scab

noun
\ ˈskab How to pronounce scab (audio) \

Definition of scab

 (Entry 1 of 2)

1 : scabies of domestic animals
2 : a crust of hardened blood and serum over a wound
3a : a contemptible person
b(1) : a worker who refuses to join a labor union
(2) : a union member who refuses to strike or returns to work before a strike has ended
(3) : a worker who accepts employment or replaces a union worker during a strike
(4) : one who works for less than union wages or on nonunion terms
4 : any of various bacterial or fungus diseases of plants characterized by crustaceous spots also : one of the spots

scab

verb
scabbed; scabbing

Definition of scab (Entry 2 of 2)

intransitive verb

1 : to become covered with a scab
2 : to act as a scab

Examples of scab in a Sentence

Recent Examples on the Web: Noun Everyone engages in occasional self-grooming behaviors, such as nibbling on a jagged finger nail or picking at a blemish or scab. Washington Post, 12 Feb. 2021 Edward Jenner, the English physician who came up with the smallpox vaccine, nicked recipients with a knife or scalpel, and then filled the cut with pus or remnants of a smallpox scab. Katherine Ellen Foley, Quartz, 5 Apr. 2021 Getting the news felt like ripping off a still-tender scab. Libor Jany, Star Tribune, 25 Jan. 2021 Throughout the 18th century, the best way to protect against smallpox was inoculation, a process by which a doctor would introduce smallpox pustules, perhaps from the scab of a smallpox patient, into someone's skin. Ryan Prior, CNN, 22 Dec. 2020 Push-button start is now standard, but the old ignition slot by the steering wheel is still there, covered with a scab of plastic. Ezra Dyer, Car and Driver, 15 Sep. 2020 The rough blotchy areas on the fruit surface are a symptom of pear scab. oregonlive, 23 Aug. 2020 As the days went by, a sort of skin or scab grew over the memory of her arrest. Hari Kunzru, The New Yorker, 29 June 2020 Now Biden's vice presidential selection committee is scratching at that old political scab by considering Susan Rice as a top contender to become his 2020 running mate. Naomi Lim, Washington Examiner, 16 June 2020 Recent Examples on the Web: Verb Let succulent cuts dry out and scab over for a day or two before planting. oregonlive, 8 Apr. 2021 Typically, the vaccinated area would form a blister, scab over, and leave behind a distinctive scar. Jordan E. Taylor, Time, 5 Apr. 2021 The formation of these media-relations fiascos tends to scar and scab over the conscience, to treat it as an irrelevance or, at best, a private problem to be overcome. Michael Brendan Dougherty, National Review, 5 Mar. 2021 Some people may form blisters or scab over in the few days, as the extreme cold has destroyed the skin cells in order to make the skin tag go away. Kristi Kellogg, Allure, 12 Aug. 2020 Soldiers marching to Rome from Mesopotamia in late 165 AD were ill, many covered in red and black papules that eventually would scab over and fall off. Fox News, 22 Apr. 2020 The rash consists of small blisters that typically scab over in seven to 10 days and clear up within two-to-four weeks. Julie Washington, cleveland, 12 Jan. 2020 The rash consists of small blisters that typically scab over in seven to 10 days and clear up within two-to-four weeks. Julie Washington, cleveland, 12 Jan. 2020 The rash consists of small blisters that typically scab over in seven to 10 days and clear up within two-to-four weeks. Julie Washington, cleveland, 12 Jan. 2020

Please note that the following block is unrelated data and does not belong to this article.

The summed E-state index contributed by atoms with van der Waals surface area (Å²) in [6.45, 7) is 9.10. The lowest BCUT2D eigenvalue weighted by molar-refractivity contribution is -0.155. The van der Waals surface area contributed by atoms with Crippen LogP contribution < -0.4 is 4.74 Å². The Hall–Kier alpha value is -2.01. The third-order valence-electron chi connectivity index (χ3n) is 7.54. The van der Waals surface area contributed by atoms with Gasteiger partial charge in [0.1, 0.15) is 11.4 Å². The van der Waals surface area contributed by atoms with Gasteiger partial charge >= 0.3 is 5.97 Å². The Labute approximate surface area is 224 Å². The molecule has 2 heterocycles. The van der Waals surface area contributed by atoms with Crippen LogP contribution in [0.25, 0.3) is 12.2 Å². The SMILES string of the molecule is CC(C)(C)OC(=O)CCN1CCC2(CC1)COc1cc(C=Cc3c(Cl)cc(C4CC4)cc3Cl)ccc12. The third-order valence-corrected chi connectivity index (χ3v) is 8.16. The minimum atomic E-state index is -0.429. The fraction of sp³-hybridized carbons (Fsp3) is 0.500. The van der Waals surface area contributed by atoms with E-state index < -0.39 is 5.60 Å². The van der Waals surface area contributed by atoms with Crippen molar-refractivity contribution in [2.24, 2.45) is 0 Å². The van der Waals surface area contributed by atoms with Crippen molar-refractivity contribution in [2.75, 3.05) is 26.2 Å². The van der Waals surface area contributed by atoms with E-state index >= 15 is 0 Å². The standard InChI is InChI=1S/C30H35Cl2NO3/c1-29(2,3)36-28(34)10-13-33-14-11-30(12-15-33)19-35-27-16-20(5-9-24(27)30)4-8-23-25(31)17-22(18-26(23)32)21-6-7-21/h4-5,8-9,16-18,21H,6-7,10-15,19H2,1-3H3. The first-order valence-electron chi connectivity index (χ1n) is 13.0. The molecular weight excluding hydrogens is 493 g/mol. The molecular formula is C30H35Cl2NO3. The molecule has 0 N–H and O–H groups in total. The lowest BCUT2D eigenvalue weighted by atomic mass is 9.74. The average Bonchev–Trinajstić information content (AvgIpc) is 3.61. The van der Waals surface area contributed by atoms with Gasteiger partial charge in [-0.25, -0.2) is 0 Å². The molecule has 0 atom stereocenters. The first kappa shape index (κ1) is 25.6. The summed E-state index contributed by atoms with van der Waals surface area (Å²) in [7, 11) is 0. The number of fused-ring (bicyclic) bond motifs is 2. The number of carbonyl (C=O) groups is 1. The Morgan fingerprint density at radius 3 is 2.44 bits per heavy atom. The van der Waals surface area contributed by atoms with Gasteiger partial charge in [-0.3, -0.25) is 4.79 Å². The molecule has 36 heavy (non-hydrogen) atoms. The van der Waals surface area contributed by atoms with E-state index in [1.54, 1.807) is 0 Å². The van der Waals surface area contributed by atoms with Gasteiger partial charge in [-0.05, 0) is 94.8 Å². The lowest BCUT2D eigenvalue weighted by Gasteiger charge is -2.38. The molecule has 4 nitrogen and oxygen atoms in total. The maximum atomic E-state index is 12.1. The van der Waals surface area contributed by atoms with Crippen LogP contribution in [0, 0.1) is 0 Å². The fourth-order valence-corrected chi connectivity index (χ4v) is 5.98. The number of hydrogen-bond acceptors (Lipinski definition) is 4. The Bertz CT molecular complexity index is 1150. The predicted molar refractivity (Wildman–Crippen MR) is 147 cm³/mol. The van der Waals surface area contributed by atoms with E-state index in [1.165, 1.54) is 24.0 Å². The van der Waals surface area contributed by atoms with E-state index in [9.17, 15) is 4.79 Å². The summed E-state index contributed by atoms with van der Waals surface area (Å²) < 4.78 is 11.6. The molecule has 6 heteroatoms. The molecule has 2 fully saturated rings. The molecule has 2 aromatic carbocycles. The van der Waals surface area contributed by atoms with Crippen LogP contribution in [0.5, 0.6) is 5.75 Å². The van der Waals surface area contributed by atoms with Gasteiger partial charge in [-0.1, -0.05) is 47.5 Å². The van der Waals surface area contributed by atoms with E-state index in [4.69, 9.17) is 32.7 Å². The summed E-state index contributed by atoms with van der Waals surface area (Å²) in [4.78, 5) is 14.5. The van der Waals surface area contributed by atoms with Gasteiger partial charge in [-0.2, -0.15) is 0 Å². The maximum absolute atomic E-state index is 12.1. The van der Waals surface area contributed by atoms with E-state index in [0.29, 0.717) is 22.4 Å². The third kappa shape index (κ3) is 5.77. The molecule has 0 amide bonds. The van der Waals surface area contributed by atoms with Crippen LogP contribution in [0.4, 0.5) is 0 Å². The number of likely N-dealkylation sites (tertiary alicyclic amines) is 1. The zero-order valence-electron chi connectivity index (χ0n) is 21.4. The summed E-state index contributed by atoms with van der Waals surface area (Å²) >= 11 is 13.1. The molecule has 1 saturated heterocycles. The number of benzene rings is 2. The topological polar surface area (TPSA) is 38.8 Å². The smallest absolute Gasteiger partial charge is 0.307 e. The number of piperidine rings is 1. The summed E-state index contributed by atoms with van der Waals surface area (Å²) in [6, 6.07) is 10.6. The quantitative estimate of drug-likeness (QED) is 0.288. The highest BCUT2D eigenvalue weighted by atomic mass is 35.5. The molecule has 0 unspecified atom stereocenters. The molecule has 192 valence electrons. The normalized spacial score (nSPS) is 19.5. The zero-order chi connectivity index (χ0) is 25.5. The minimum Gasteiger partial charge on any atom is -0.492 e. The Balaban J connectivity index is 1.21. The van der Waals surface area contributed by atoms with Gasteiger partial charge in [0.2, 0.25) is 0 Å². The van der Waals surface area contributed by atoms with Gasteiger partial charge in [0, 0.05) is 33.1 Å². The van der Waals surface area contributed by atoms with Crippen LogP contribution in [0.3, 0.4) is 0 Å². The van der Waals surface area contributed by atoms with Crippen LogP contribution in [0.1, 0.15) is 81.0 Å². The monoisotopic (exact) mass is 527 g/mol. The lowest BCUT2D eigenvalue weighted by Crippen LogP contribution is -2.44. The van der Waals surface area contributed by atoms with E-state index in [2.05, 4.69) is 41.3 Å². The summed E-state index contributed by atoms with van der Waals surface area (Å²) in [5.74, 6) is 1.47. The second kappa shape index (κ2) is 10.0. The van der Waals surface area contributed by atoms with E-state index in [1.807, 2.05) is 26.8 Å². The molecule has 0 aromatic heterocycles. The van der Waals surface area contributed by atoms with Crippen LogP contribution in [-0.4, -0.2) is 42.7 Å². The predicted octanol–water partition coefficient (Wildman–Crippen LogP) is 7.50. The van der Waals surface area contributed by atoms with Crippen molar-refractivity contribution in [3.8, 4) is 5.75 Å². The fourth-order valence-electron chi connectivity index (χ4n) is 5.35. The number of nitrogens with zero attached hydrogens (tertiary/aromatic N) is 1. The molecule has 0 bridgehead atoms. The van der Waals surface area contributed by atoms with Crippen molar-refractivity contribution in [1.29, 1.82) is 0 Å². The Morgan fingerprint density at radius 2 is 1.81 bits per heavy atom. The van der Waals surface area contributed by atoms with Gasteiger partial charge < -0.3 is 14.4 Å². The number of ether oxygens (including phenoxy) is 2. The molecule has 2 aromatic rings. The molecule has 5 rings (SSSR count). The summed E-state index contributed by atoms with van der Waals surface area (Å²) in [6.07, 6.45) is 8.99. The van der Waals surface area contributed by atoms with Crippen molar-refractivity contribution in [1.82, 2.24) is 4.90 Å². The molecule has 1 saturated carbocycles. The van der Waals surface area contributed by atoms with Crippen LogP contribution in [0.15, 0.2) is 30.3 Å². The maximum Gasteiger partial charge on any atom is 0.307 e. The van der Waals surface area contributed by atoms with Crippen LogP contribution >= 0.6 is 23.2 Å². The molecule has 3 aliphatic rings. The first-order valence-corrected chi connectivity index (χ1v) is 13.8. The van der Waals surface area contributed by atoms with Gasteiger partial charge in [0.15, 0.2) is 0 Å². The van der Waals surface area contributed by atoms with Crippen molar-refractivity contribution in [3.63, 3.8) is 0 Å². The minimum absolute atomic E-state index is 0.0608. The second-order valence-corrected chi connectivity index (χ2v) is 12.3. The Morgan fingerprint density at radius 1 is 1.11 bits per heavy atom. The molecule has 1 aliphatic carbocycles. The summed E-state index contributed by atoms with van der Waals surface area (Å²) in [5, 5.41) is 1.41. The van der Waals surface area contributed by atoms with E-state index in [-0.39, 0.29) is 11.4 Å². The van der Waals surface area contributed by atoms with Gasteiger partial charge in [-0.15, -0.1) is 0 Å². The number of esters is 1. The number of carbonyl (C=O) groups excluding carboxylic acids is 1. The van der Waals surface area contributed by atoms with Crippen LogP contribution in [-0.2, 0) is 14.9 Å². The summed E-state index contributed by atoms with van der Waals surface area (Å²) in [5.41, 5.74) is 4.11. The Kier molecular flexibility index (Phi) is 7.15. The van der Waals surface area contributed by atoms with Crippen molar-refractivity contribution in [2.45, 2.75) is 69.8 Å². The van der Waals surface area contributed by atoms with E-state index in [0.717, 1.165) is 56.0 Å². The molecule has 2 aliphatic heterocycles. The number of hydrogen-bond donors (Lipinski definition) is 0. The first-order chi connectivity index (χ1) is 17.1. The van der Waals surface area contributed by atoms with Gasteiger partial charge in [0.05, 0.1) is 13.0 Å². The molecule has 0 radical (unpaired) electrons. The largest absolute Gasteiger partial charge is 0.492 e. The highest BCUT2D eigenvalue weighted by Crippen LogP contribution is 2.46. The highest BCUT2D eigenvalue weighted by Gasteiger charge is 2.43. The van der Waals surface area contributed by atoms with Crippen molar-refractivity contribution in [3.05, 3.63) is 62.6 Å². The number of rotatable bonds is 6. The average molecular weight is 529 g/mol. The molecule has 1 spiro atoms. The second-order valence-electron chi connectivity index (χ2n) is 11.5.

These example sentences are selected automatically from various online news sources to reflect current usage of the word 'scab.' Views expressed in the examples do not represent the opinion of Merriam-Webster or its editors. Send us feedback.

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First Known Use of scab

Noun

13th century, in the meaning defined at sense 1

Verb

1683, in the meaning defined at sense 1

History and Etymology for scab

Noun

Middle English, of Scandinavian origin; akin to Old Swedish skabbr scab; akin to Old English sceabb scab, Latin scabere to scratch — more at shave

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Time Traveler for scab

Time Traveler

The first known use of scab was in the 13th century

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Statistics for scab

Last Updated

31 May 2021

Cite this Entry

“Scab.” Merriam-Webster.com Dictionary, Merriam-Webster, https://www.merriam-webster.com/dictionary/scab. Accessed 23 Jun. 2021.

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More Definitions for scab

scab

noun

English Language Learners Definition of scab

: a hard covering of dried blood that forms over a wound to cover and protect it as it heals
informal + disapproving : a worker who does not join a strike or who takes the place of another worker who is on strike

scab

noun
\ ˈskab How to pronounce scab (audio) \

Kids Definition of scab

: a crust mostly of hardened blood that forms over and protects a sore or wound as it heals

scab

noun
\ ˈskab How to pronounce scab (audio) \

Medical Definition of scab

 (Entry 1 of 2)

1 : scabies of domestic animals
2 : a hardened covering of dried secretions (as blood, plasma, or pus) that forms over a wound

called also crust

Other Words from scab

scabby \ -​ē How to pronounce scab (audio) \ adjective scabbier; scabbiest
scabbed; scabbing

Medical Definition of scab (Entry 2 of 2)

: to become covered with a scab the wound scabbed over

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scab

noun

Legal Definition of scab

1 : a worker who refuses to join a labor union
2 : a union member who refuses to strike or returns to work before a strike has ended
3 : a worker who accepts employment or replaces a union worker during a strike : strikebreaker
4 : one who works for less than union wages or on nonunion terms

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